Objectives: To assess the BMI status of children and adolescents with sickle cell disease (SCD) and determine if zBMI status during adolescence is predicted by gender, childhood zBMI status, disease genotype, and healthcare utilization (emergency department visits or hospitalizations).
Study design: Medical chart reviews were conducted on 133 patients followed through a regional Comprehensive Sickle Cell Center to obtain anthropometric measures and healthcare utilization data. Gender-specific BMI z-scores were calculated based on Centers for Disease Control (CDC) norms using Epi Info NutStat Software and SPSS generated syntax. Data were summarized categorically across two time periods for each participant: childhood (age 6-12 years) and adolescence (age 13-18 years).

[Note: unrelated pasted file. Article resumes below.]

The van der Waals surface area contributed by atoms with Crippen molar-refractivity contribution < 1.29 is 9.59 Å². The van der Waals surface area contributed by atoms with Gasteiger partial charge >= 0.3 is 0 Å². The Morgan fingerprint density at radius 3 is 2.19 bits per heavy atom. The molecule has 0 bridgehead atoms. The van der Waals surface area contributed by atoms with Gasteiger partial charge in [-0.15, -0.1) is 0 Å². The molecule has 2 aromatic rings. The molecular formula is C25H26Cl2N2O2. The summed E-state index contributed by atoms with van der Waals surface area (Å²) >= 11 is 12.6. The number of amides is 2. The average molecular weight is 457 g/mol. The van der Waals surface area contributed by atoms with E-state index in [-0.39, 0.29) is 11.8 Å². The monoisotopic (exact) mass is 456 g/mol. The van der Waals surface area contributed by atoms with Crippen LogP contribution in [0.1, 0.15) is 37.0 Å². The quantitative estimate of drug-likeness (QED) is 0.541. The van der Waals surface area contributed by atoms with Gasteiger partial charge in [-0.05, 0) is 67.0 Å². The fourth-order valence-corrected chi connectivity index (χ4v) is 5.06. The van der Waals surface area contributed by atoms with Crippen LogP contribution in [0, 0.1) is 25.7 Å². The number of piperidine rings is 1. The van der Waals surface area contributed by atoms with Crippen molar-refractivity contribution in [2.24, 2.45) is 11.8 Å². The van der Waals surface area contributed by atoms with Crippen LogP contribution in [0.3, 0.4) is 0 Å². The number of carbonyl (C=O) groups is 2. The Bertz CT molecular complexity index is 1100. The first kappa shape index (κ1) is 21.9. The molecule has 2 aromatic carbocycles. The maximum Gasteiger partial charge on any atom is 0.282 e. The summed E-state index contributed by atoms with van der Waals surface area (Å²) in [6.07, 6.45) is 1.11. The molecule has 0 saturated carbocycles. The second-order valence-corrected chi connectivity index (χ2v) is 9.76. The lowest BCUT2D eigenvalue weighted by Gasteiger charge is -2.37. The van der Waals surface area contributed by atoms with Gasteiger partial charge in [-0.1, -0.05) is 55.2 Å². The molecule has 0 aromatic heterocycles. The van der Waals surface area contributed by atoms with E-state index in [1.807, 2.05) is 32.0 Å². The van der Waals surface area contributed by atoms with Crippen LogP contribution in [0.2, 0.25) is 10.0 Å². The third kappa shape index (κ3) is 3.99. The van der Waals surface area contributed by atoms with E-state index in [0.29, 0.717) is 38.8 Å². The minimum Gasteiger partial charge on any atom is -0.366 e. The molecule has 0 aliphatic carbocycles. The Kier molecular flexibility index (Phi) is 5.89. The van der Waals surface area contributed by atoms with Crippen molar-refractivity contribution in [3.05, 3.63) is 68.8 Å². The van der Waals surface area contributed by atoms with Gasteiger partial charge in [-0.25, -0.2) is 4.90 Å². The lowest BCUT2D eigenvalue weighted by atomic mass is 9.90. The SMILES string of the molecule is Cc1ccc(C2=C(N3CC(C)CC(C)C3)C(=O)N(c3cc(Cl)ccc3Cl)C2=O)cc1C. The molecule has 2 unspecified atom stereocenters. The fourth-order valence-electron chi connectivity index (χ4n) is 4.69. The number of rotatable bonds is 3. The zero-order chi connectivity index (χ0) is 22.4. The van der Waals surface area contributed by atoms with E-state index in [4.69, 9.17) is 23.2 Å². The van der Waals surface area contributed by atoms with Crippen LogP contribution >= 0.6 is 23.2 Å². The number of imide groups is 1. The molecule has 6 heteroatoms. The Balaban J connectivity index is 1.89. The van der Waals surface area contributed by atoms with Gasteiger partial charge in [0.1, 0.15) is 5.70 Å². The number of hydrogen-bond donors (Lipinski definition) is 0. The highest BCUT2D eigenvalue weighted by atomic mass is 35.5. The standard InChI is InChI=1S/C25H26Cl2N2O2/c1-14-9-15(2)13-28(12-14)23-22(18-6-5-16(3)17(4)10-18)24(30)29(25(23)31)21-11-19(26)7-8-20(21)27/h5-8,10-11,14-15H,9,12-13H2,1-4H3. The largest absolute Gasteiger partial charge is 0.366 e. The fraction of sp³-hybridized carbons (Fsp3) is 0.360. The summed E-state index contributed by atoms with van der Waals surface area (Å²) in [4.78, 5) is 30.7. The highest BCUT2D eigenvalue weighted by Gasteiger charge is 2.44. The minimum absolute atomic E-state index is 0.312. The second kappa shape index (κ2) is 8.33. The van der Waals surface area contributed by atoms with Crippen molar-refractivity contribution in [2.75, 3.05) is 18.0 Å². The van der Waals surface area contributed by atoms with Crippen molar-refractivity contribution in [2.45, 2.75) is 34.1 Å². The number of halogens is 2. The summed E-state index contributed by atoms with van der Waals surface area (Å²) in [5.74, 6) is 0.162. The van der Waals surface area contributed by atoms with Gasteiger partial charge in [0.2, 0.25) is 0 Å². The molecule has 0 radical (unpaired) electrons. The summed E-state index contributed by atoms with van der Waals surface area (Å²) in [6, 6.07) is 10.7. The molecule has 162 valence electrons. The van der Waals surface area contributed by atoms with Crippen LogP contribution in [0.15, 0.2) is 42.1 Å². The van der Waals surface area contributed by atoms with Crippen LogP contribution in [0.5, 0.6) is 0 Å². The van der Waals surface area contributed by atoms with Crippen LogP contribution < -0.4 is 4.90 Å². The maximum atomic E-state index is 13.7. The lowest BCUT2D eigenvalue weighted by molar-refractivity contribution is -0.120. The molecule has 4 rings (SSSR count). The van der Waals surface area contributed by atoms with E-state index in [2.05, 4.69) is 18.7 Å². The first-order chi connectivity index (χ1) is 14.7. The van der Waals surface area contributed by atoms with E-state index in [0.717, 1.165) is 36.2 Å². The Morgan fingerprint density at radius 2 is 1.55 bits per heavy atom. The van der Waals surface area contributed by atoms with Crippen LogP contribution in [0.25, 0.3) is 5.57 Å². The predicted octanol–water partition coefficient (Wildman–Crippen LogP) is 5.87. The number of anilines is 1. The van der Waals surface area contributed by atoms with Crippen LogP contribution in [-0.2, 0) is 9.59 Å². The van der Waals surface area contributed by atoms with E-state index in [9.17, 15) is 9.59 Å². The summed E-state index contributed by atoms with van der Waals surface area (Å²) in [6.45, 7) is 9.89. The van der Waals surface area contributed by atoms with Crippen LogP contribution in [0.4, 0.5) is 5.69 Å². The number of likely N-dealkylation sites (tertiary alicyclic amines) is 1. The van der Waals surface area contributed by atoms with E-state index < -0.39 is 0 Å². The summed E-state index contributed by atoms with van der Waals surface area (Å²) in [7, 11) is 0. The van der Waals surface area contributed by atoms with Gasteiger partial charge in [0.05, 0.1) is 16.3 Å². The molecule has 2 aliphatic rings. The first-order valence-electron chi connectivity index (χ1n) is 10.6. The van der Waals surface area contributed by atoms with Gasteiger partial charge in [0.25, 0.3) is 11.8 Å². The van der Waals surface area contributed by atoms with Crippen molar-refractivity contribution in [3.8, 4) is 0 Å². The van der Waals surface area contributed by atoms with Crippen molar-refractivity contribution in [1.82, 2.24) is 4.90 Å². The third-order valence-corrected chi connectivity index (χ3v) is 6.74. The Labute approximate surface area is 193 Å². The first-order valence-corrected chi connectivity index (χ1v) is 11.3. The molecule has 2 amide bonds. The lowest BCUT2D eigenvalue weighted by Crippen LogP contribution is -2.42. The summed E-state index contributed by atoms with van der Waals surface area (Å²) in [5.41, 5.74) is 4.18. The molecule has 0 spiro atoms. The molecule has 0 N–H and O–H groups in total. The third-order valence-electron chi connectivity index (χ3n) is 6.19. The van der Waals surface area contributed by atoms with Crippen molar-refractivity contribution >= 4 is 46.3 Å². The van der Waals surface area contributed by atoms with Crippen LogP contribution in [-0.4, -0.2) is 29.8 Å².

Results: Males were three times more likely to be underweight in adolescence compared to CDC norms, whereas females were three times more likely to be obese in adolescence. In addition, regression analyses indicated that BMI in adolescence was predicted by gender, average weight in childhood, and the average number of emergency department visits.
Conclusions: Children with SCD generally exhibit normal growth during childhood and adolescence, although 5-10% are at risk for poor growth or obesity. Prevention and intervention efforts should consider gender, average weight in childhood, and healthcare utilization factors.